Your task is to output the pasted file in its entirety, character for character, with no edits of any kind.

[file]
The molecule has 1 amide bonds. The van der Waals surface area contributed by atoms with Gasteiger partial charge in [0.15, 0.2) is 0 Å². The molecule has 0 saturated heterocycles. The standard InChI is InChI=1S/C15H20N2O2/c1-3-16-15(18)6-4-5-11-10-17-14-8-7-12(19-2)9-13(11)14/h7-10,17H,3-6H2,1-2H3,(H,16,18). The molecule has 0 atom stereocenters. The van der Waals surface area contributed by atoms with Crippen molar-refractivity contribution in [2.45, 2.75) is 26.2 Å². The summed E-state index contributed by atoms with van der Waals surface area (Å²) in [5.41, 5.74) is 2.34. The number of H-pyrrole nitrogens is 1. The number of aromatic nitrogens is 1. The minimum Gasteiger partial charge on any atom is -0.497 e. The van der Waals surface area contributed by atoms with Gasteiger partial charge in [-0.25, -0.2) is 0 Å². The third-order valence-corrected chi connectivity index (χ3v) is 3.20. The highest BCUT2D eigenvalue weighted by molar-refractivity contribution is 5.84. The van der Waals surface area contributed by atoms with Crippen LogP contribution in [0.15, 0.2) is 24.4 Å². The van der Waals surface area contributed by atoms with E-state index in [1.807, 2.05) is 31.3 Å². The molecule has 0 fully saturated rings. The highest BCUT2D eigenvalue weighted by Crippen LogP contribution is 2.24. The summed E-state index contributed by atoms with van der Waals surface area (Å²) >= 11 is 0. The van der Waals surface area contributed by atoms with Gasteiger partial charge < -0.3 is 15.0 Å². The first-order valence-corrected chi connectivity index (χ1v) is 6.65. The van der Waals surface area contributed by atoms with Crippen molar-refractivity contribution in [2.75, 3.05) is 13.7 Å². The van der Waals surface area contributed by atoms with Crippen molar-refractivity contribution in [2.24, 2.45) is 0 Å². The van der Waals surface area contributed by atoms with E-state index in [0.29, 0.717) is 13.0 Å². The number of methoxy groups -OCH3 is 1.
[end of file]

The molecule has 1 amide bonds. The van der Waals surface area contributed by atoms with Gasteiger partial charge in [0.15, 0.2) is 0 Å². The molecule has 0 saturated heterocycles. The standard InChI is InChI=1S/C15H20N2O2/c1-3-16-15(18)6-4-5-11-10-17-14-8-7-12(19-2)9-13(11)14/h7-10,17H,3-6H2,1-2H3,(H,16,18). The molecule has 0 atom stereocenters. The van der Waals surface area contributed by atoms with Crippen molar-refractivity contribution in [2.45, 2.75) is 26.2 Å². The summed E-state index contributed by atoms with van der Waals surface area (Å²) in [5.41, 5.74) is 2.34. The number of H-pyrrole nitrogens is 1. The number of aromatic nitrogens is 1. The minimum Gasteiger partial charge on any atom is -0.497 e. The van der Waals surface area contributed by atoms with Gasteiger partial charge in [-0.25, -0.2) is 0 Å². The third-order valence-corrected chi connectivity index (χ3v) is 3.20. The highest BCUT2D eigenvalue weighted by molar-refractivity contribution is 5.84. The van der Waals surface area contributed by atoms with Crippen LogP contribution in [0.15, 0.2) is 24.4 Å². The van der Waals surface area contributed by atoms with E-state index in [1.807, 2.05) is 31.3 Å². The molecule has 0 fully saturated rings. The highest BCUT2D eigenvalue weighted by Crippen LogP contribution is 2.24. The summed E-state index contributed by atoms with van der Waals surface area (Å²) >= 11 is 0. The van der Waals surface area contributed by atoms with Gasteiger partial charge < -0.3 is 15.0 Å². The first-order valence-corrected chi connectivity index (χ1v) is 6.65. The van der Waals surface area contributed by atoms with Crippen molar-refractivity contribution in [2.75, 3.05) is 13.7 Å². The van der Waals surface area contributed by atoms with Crippen molar-refractivity contribution in [2.24, 2.45) is 0 Å². The van der Waals surface area contributed by atoms with E-state index in [0.29, 0.717) is 13.0 Å². The number of methoxy groups -OCH3 is 1.